Linked by Howard Fosdick on Sat 24th Nov 2012 04:12 UTC
Linux Software for the Raspberry Pi is quickly moving forward. Beyond the several core Linux distros, another couple dozen systems are available, with NetBSD, FreeBSD, and Chromium imminently stepping into the mix. (Ubuntu will not join them as it requires ARMv7 and the Pi is ARMv6). Two dozen programming languages are available, including Python, Perl, Java, Ruby 1.9.2, BASIC, and more. Since the Pi is a full fledged ARM computer, it should run nearly any ARM app within its system requirements. See the RPi Wiki or Foundation website for more info.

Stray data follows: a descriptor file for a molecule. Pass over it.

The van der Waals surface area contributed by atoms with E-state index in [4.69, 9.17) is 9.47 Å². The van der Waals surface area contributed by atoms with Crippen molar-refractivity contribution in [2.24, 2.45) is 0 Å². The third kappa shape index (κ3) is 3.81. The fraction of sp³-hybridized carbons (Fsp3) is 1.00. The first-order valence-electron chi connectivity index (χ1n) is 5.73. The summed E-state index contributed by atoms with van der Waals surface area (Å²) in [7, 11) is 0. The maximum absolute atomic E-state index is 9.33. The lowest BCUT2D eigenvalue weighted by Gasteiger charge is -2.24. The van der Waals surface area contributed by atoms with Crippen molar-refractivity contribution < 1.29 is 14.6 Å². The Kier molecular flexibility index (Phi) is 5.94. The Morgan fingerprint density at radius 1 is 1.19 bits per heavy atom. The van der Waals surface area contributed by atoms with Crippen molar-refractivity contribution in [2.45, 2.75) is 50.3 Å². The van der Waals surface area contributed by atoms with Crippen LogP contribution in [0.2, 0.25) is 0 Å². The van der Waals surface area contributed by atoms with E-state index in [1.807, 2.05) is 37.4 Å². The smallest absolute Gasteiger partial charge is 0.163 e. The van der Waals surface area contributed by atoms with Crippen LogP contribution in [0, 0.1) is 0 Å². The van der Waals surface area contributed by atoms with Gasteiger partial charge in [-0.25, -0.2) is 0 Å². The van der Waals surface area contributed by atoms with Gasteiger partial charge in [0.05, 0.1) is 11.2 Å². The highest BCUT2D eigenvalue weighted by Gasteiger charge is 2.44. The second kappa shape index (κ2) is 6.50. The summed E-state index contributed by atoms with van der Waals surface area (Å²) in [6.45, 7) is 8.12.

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The argument is that, if a firmware is so complex that there's a GLSL compiler in it, then it's a co-processor with a closed-source OS of its own, not mere firmware on a subordinate processor.

As further clarification. The GPU runs what you'd consider a graphics driver on an RTOS (threadX). The application processor running linux then sends commands to the GPU much like an application would send commands to the OGL driver.

Things that require direct access to the hardware like OpenCL, or even X acceleration (Render) cannot be done (without broadcom offering updated firmware).

Objectively, it is quite an interesting encapsulation, but ultimately a useless one if you want access to the hardware. Ultimately, the Rpi foundation was mischaracterising the open nature of their driver.

Edited 2012-11-24 13:25 UTC

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